Wednesday, April 14, 2010

Yerkes Observatory...40 incher...Otto Struve [II]

Okay, "bigger is better"--sort of. And what's the connection with Otto Struve [II]. 150 years ago or so telescopes, the refractor type, were the "thing". Now, in 1847 the Harvard College Observatory had two 15" refracting of which was appropriated by Friedrich Struve [founder and director of the Pulkovo Observatory, just south of St. Petersburg and Otto[II]'s grandfather]. But the rush was on and soon the University of Chicago had an 18" refractor and the US Naval Observatory had a 26" refractor. Still think "bigger sis better"? Maybe. So Otto Struve [I], who had become Puklovo's Director in 1862, travelled to the United States to talk to the best telescope makers...Alvin Clark & Sons. A deal was struck for a 30" refractor and the goods were delivered at the Polkovo Observatory in 1885. We are getting bigger. But three years later for the Lick Observatory in California installed a 36" refractor and they held the title until 1897 when the Yerkes Observatory in Wisconsin put in a 40" refractor. Well, that was the limit on the "bigger is better" notion, for telescope designers were beginning to design better telescopes, the reflector type, based on Newton's invention. These telescopes didn't have to be "big" to be better for they relied on a totally different observing methodology...concentrating light on a mirrored surface and then reflected to an eye more color issues or distortions. The Pulkovo Observatory's 30" refractor continued to function until World War II when the German army shelled the Pulkovo Observatory into rubble. The 30" lens was saved, but the telescope itself is gone. Struve's grandson, Otto Struve [II] was exiled from Russia during the Civil War of 1919, and he fled to the United States. It is ironic that he rose to become director of the Yerkes Observatory, whose 40" refractor does survive, and is still the largest operable refractor in the world.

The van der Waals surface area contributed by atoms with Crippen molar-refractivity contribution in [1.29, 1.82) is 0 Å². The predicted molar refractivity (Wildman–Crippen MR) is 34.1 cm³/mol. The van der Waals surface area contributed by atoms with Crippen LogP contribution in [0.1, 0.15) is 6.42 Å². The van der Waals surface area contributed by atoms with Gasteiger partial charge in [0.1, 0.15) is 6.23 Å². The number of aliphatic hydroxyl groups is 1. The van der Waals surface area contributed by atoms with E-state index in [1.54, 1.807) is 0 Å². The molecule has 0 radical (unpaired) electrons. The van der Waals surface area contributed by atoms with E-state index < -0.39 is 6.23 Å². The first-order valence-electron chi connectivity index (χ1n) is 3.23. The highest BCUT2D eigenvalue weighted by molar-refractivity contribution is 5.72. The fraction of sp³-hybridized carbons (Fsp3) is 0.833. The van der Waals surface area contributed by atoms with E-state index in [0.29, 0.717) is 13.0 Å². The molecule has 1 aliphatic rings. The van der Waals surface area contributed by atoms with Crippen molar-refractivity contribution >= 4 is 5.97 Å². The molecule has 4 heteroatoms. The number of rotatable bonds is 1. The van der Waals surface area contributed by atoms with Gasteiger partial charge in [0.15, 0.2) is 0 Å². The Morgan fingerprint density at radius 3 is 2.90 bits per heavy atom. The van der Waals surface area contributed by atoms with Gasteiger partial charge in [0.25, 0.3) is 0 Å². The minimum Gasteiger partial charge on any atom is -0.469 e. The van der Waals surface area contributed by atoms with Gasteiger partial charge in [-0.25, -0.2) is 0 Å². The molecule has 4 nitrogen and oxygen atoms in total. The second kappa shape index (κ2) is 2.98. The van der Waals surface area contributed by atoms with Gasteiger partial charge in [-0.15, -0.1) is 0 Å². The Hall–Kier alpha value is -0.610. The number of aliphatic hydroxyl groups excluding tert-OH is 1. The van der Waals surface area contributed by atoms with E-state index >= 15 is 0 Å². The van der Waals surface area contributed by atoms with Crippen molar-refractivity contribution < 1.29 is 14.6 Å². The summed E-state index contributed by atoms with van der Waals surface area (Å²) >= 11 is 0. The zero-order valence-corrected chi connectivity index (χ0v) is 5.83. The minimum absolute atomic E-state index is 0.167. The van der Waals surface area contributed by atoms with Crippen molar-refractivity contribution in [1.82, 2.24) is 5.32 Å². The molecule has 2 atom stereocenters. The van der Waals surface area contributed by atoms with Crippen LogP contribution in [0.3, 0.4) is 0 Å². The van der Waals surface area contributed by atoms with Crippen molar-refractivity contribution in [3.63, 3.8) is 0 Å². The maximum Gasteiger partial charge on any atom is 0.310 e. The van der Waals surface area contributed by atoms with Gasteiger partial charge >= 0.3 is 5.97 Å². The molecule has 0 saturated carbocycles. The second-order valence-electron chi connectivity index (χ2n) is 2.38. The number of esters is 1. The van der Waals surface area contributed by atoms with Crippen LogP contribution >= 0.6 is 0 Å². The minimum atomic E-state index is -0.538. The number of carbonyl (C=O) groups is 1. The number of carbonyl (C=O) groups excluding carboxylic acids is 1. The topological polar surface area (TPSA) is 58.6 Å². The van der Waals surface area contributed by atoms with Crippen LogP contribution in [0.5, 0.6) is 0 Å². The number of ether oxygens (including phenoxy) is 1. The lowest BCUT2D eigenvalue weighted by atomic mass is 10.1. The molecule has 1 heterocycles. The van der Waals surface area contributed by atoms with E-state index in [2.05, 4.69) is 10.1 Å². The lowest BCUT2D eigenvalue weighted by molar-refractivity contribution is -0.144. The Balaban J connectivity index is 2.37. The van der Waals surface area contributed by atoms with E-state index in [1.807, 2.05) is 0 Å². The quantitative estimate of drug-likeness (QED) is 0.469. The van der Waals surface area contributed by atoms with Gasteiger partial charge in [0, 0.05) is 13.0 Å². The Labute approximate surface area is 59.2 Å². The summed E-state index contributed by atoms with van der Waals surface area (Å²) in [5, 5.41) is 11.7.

Otto Wilhelm von Struve [I] [son of Friedrich Georg Wilhelm von Struve] [May 7th, 1819 to April 14th, 1905] had two sons: Hermann Struve [October 3rd, 1854 to August 12th, 1920] and Ludwig Struve [November 1st, 1858 to November 4th, 1920] who was the father of Otto Struve [II] [August 12th, 1897 to April 6th, 1963].

[NOTE: The notation "I" and "II" are not part of their names. I used them to differentiate between them.]

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